When you are part of the SmartBots class you need to know the rules so we all get on well.
The SmartBots class is a bit like your regular classroom so most of the rules you would already be used to. Everyone is expected to behave in a sensible way and be aware of other people’s feelings.
1. Be sensible online
SmartBots is a classroom, it just happens to be a virtual one. You are expected to work and learn and be aware of the rights of others to learn. If you are stuck you can ask your team mentor, or another adult at your school, or ask me by sending an email. Because I am not online all the time you may need to wait a day or so for the reply but it will come.
2. Avoid hurting someone’s feelings, especially with email
Sometimes, and particularly when you’re online, people can’t tell that you are joking. When you write an email message, make sure the person you’re sending it to will know whether you are happy, sad, angry, joking, etc. You can do this by using smileys, such as 🙂
When people read the email they are using up their computer time, so make sure their time is not wasted. Sending emails to everyone that they may not wish to read is called spamming. It is a nuisance and is not an acceptable use of SmartBots time. An email that, for example, just says “Hi, email me back” is spam and is not allowed. If you ever get an unacceptable email, forward it to me and I will discuss it with the sender. In some cases silly emails could result in a SmartBots account being cancelled.
3. Be polite
Remember that discussions and chats work best when we have lots of people sharing their opinions, if you disagree with someone that’s fine but do it politely. If you give reasons for what you say people will understand your thoughts better.
4. When visiting websites outside the SmartBots classroom…
If you are directed to a website as part of the activities in SmartBots, never give out any information about yourself like your email address or name. I do check websites to see that they are suitable but the internet changes rapidly, if you ever come across something that bothers you, and you know it is inappropriate, close the page, then email me and tell me straight away.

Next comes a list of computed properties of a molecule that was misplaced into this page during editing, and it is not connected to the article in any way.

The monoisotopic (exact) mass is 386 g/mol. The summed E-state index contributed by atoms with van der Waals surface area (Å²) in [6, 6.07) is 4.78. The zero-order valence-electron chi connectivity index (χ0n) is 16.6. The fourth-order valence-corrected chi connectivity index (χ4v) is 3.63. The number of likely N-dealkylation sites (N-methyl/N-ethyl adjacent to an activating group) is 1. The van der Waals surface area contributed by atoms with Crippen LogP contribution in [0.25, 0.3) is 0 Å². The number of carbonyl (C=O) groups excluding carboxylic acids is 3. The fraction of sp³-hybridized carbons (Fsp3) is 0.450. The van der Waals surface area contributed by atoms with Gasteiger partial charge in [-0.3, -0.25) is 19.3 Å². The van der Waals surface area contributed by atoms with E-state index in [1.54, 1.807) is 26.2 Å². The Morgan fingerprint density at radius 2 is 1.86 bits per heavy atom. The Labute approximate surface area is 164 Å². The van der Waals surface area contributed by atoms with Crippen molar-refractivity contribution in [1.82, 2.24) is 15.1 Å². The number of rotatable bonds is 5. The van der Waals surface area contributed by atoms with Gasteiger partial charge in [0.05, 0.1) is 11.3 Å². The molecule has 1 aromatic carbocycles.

5. Post to your team journal regularly
A major part of participation in SmartBots is your team journal. This is where you share what you’ve been doing and any problems you’ve had. Sometimes I’ll ask you to include something specific in your journal, but in general, I’d like you to include…
- what you did in SmartBots this week
- what problems you had and how you fixed them
- what you learned
- what you plan to do next time.
It’s important that you keep your journal up-to-date, so if you’re doing SmartBots on a weekly basis, then I expect one journal post per team, per week.
Although you’re doing your journal posts as a team, only one person is going to be doing the typing each week – make sure you take turns!
For more information about how to post your journal entries, see How to post a new journal entry.
6. Make every comment a quality comment!
One reason we’re using a blog format for SmartBots this year is to make it easier to share your progress with other teams. Your welcome to leave comments about each other’s work, but remember to keep it positive and keep it constructive.
Here are some typical features of a quality comment…
- Write well – e.g. spelling, capitalisation, write in sentences
- Remember who is reading – put yourself in their shoes
- Add factual information – e.g. you can do better than “This is coolllll!!!!”
- Be specific
- Don’t repeat yourself
- Give a compliment- e.g. what in particular did you like about the post
- Ask relevant questions
Here are some students talking about quality comments… (see this page for more tips)
7. No students’ faces!
Since 2014, the SmartBots blog has been open to the public. That means that not only will your posts and comments be visible to the outside world, but also your photos.
To be on the safe side, only post photos of your robots – no students’ faces in photos please!
(The first part of this list was based on Wendy Fletcher’s Ad Astra course expectations)